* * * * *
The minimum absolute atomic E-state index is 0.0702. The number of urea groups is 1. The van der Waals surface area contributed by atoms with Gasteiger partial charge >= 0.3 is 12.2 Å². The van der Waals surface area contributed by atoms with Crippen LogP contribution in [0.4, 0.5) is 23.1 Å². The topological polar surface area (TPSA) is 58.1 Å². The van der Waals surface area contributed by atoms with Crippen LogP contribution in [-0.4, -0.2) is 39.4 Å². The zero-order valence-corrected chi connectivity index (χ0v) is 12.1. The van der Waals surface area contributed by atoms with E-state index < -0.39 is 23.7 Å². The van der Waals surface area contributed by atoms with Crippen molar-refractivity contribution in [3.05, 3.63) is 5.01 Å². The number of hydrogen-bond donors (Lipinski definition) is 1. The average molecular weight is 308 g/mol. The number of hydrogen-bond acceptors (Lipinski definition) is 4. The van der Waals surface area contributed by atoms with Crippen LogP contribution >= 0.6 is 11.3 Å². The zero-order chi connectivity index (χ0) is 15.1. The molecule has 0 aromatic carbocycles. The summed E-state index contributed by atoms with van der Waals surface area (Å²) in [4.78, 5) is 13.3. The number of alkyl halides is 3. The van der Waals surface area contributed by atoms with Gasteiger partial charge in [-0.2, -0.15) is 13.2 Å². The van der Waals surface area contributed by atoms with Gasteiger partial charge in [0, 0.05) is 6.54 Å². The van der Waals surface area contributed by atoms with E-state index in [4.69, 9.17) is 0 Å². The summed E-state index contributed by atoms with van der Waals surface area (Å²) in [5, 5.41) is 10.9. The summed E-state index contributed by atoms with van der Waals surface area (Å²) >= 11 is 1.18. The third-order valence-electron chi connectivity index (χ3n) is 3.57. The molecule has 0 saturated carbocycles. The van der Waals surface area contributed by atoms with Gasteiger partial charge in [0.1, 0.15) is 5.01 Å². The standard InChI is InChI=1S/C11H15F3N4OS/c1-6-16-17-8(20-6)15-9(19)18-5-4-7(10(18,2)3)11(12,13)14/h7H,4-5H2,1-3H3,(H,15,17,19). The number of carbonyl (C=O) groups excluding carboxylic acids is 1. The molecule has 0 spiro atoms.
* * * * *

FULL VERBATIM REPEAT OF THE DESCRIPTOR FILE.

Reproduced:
The minimum absolute atomic E-state index is 0.0702. The number of urea groups is 1. The van der Waals surface area contributed by atoms with Gasteiger partial charge >= 0.3 is 12.2 Å². The van der Waals surface area contributed by atoms with Crippen LogP contribution in [0.4, 0.5) is 23.1 Å². The topological polar surface area (TPSA) is 58.1 Å². The van der Waals surface area contributed by atoms with Crippen LogP contribution in [-0.4, -0.2) is 39.4 Å². The zero-order valence-corrected chi connectivity index (χ0v) is 12.1. The van der Waals surface area contributed by atoms with E-state index < -0.39 is 23.7 Å². The van der Waals surface area contributed by atoms with Crippen molar-refractivity contribution in [3.05, 3.63) is 5.01 Å². The number of hydrogen-bond donors (Lipinski definition) is 1. The average molecular weight is 308 g/mol. The number of hydrogen-bond acceptors (Lipinski definition) is 4. The van der Waals surface area contributed by atoms with Crippen LogP contribution >= 0.6 is 11.3 Å². The zero-order chi connectivity index (χ0) is 15.1. The molecule has 0 aromatic carbocycles. The summed E-state index contributed by atoms with van der Waals surface area (Å²) in [4.78, 5) is 13.3. The number of alkyl halides is 3. The van der Waals surface area contributed by atoms with Gasteiger partial charge in [-0.2, -0.15) is 13.2 Å². The van der Waals surface area contributed by atoms with Gasteiger partial charge in [0, 0.05) is 6.54 Å². The van der Waals surface area contributed by atoms with E-state index in [4.69, 9.17) is 0 Å². The summed E-state index contributed by atoms with van der Waals surface area (Å²) in [5, 5.41) is 10.9. The summed E-state index contributed by atoms with van der Waals surface area (Å²) >= 11 is 1.18. The third-order valence-electron chi connectivity index (χ3n) is 3.57. The molecule has 0 saturated carbocycles. The van der Waals surface area contributed by atoms with Gasteiger partial charge in [0.1, 0.15) is 5.01 Å². The standard InChI is InChI=1S/C11H15F3N4OS/c1-6-16-17-8(20-6)15-9(19)18-5-4-7(10(18,2)3)11(12,13)14/h7H,4-5H2,1-3H3,(H,15,17,19). The number of carbonyl (C=O) groups excluding carboxylic acids is 1. The molecule has 0 spiro atoms.